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IMAGE: An artist’s conception of the superlens compressing a laser beam into more manageable, lower-wavelength electromagnetic oscillations. Scroll down for a more accurate graphic representation
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Credit: Daria Sokol/MIPT Press Office

Russian and Danish researchers have made a first-ever experimental observation of a plasmon nanojet. This physical phenomenon enables nanoscale focusing of light and, theoretically, allows engineers to bypass one of the fundamental limitations of the ordinary converging lens. Tight compression of light waves is necessary to use them as signal carriers in compact devices that would work much faster than today’s electronics. The study comes out in the June 15 issue of Optics Letters.

Before laser pointers became available, the amorous heroes of romance novels had to make do with small rocks they would throw into a beloved’s window to indicate their presence. Among the numerous drawbacks of rocks as signal carriers is their mass, which means sending a message requires an effort and time. While the electron does not weigh as much as a rock, it still cannot be put in motion instantaneously. If we could replace the electrons in microcircuits with photons — the massless particles of light — the resulting devices would operate much faster.

What prevents engineers from abandoning electronic chips in favor of their photonic analogues is the need for miniaturization. With today’s technology, such optical devices would have an enormous size. To make them smaller, engineers require a way to control photons on such a small scale that the light wave itself has to be localized, squeezed into a minimum space. Ideally, the light needs to be focused into a spot smaller than 50% of the original wavelength. While this feat is impossible in the classical optics due to what’s known as the diffraction limit, modern research has already found several ways around it. And the newly observed plasmon nanojet is likely to become one of them.

A team of Russian and Danish physicists has created a focusing component, or nanolens, capable of converting light into electromagnetic waves of a special kind, compressing it to 60% of the initial radiation wavelength. This new contraption is made up of a square piece of dielectric material 5 by 5 micrometers in size and 0.25 micrometers thick. Shown in figure 1, the square particle lies on a thin 0.1-micrometer gold film, next to an etched grating that diffracts light.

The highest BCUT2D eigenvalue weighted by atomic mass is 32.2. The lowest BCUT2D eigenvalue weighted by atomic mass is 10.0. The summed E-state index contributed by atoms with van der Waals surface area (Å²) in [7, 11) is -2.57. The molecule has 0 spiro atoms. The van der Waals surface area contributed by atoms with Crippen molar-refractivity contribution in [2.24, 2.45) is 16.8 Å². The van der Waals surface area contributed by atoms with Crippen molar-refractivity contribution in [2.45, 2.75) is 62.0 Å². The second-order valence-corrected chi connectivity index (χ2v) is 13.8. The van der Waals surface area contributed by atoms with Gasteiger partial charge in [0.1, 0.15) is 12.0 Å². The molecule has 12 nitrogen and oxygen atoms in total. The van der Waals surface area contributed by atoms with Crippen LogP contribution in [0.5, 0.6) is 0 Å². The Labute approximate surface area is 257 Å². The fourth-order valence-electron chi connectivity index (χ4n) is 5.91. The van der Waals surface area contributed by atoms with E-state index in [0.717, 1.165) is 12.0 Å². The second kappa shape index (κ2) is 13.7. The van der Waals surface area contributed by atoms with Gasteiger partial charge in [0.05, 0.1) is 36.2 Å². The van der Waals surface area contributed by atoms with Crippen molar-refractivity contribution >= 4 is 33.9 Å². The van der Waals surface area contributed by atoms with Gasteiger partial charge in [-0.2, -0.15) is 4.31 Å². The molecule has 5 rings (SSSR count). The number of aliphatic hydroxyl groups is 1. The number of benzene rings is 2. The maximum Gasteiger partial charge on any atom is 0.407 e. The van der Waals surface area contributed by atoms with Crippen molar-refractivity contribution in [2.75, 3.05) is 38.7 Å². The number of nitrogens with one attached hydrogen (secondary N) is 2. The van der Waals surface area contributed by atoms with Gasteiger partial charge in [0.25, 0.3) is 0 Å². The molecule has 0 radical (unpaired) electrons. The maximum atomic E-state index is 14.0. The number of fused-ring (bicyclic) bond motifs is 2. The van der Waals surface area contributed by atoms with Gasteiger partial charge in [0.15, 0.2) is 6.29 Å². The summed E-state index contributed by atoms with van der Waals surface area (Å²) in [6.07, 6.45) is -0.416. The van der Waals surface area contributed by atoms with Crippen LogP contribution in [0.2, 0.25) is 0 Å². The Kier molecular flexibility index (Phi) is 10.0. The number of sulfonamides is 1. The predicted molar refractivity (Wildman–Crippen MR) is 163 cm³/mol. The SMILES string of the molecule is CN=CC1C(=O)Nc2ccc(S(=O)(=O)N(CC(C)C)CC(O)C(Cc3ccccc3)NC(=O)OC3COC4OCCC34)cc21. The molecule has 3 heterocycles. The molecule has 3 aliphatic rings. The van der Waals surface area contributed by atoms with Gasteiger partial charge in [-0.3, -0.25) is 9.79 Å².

Illuminating the grating in the gold film with a laser generates excitations known as surface plasmon polaritons, which travel along the metal’s surface. These SPPs are essentially two kinds of waves coupled to each other and propagating together. First, there’s the collective oscillation of electrons in gold — the plasmon part — and then there’s also a surface light wave called a polariton. The point of converting light to SPPs is that there are ways to focus them to a greater extent than the initial laser pulse.

“One of the mechanisms that enable subwavelength focusing relies on the plasmon nanojet, a phenomenon we have observed in an experiment for the first time,” said the paper’s lead author, Professor Igor Minin of Tomsk Polytechnic University.

The scientific explanation of why waves undergo compression in the superlens is as follows. “Using computer simulations, we figured out the appropriate dimensions of the dielectric particle and the diffraction grid in the gold film. When these parameters are right, SPPs have different phase velocities at different points in the particle. This causes the wavefront to bend, creating a vortex in the particle and therefore a region dense with SPPs behind it, which we call a plasmon nanojet,” said study co-author Dmitry Ponomarev, a leading researcher at the MIPT Laboratory of 2D Materials and Nanodevices and the deputy director of Mokerov Institute of Ultra High Frequency Semiconductor Electronics of the Russian Academy of Sciences.

The study has demonstrated a new and efficient mechanism for strongly localizing radiation and manipulating it on the nanoscale, which is a prerequisite for densely packing optical components in photonic and plasmonic devices that would operate much faster than conventional electronics.

The head of the MIPT Center for Photonics and 2D Materials, Valentyn Volkov, who co-authored the study, added: “The experimental observation of plasmon nanojets has been made possible by a concerted effort on the part of our center’s researchers and the colleagues in Moscow, Tomsk, and Copenhagen. This collaboration is not over, and we are planning to show other exciting effects that have to do with the formation, propagation, and application of plasmon nanojets.”

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